Once again odo was perfect.

    I believe the over indicating speedo is set diliberately like that from the manufacturers for whatever reason.

    Oh by the way, putting bicycle computers on motorcycles is a common practice which I've seen many times by riders who know there's something wrong with their speedos.

    Although I use the speed on the gps most of the time, I would really prefer speedos to be correct in the first place.
  13. It's an in-built 'hero' factor. It helps stop people from getting speeding tickets and also gives them a large margin of error because speedos can't legally UNDER read.
  14. Got a small speedo issue
    My stock gearing on sprokets is front 15 rear 44. I was after more of a touring oriented setup to lower the revs at higher speeds so changed the rear to 42 and have a 16 front which I have yet to put on. The reduction of 2 teeth has obviously effected the speedo. To compensate for this I had also ordered a speedo healer along with the sprockets from overseas to compensate the offset and correct the speedo.

    I bought below speedodrd calibrator
    The problem we came across was the attachment on the calibrator didn't match the one on my bike. Have been in talk with 12 oclock labs who is the manufacturer of the calibrator and they want photos of the attachment on my bike which is meant to connect to the unit. I have sent them photos but they want more detailed photos which will require pretty much stripping things down which will cost time and money. Just spoke to my mechanic and he said he will try and change either end to make it match. The healer has an old attachment compared to my bike.

    Any suggestions?
  15. You can check it easy enough. I know there's plenty of places near me where they mark out 5kms on a freeway for motorists to check there odometers. If you can't find one of these just use google maps to measure a journey and see if it matches what your bike says.
  16. Get the right plugs & modify the speedo healer, leave the bikes plugs alone, that way you can remove it if you need to.

    If you're not worried about removing it in the future, just splice it into the wiring loom.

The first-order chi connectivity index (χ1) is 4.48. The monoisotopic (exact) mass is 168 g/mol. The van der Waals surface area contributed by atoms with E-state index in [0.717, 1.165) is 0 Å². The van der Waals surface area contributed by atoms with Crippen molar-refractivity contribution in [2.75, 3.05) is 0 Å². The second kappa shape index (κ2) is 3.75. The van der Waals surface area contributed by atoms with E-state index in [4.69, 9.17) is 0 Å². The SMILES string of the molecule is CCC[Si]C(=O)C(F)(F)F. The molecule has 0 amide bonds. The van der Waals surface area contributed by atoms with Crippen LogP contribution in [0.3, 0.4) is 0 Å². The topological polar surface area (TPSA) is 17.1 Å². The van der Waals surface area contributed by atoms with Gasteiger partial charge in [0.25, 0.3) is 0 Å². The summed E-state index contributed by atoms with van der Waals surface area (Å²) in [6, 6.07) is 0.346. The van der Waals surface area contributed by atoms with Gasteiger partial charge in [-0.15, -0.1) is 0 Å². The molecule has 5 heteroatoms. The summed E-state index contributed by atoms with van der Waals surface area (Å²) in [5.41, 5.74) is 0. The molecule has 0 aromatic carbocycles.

17. I have done that already a few times as well as asking somebody in a car/bike to cruise at 100km/h while I ride beside them to gauge the offset. It's not accurate. Speedos are not accurate to begin with for various reasons but now mine is a bit off which is why I don't want to change the gearing on the front sprocket as yet as that will further offset it so I would like to get the healer put on it.
    Hmm where would I get the right plugs from? Agree on the rest.
  18. Oh and also the most cost effective way to fix a speedo is with a bright coloured permanent marker. Work out what speed = what and mark it infront of your spedometer. Not the prettiest way but cheap as chips and you can wash it off with some alcohol if you want something a little less cheap looking.

    And Resmen, I was talking about checking the odometer not the speedo.
  19. Haven't tried checking the odometer it's an idea but if I was to check against other variables I wouldn't have bought the healer that's why I'm looking at ways of implementing the healer on to the bike despite the connectors not matching.
  20. Bursons, Repco, etc, but it may a proprietary plug from Honda...

    Actually, you could replace the plugs on your bike & the speedo healer with some good Narva ones, that way you could still remove the healer if necessary, but you're bike plugs would be different to OEM...

    Not recommended, but it may be your only option if the plugs are proprietary.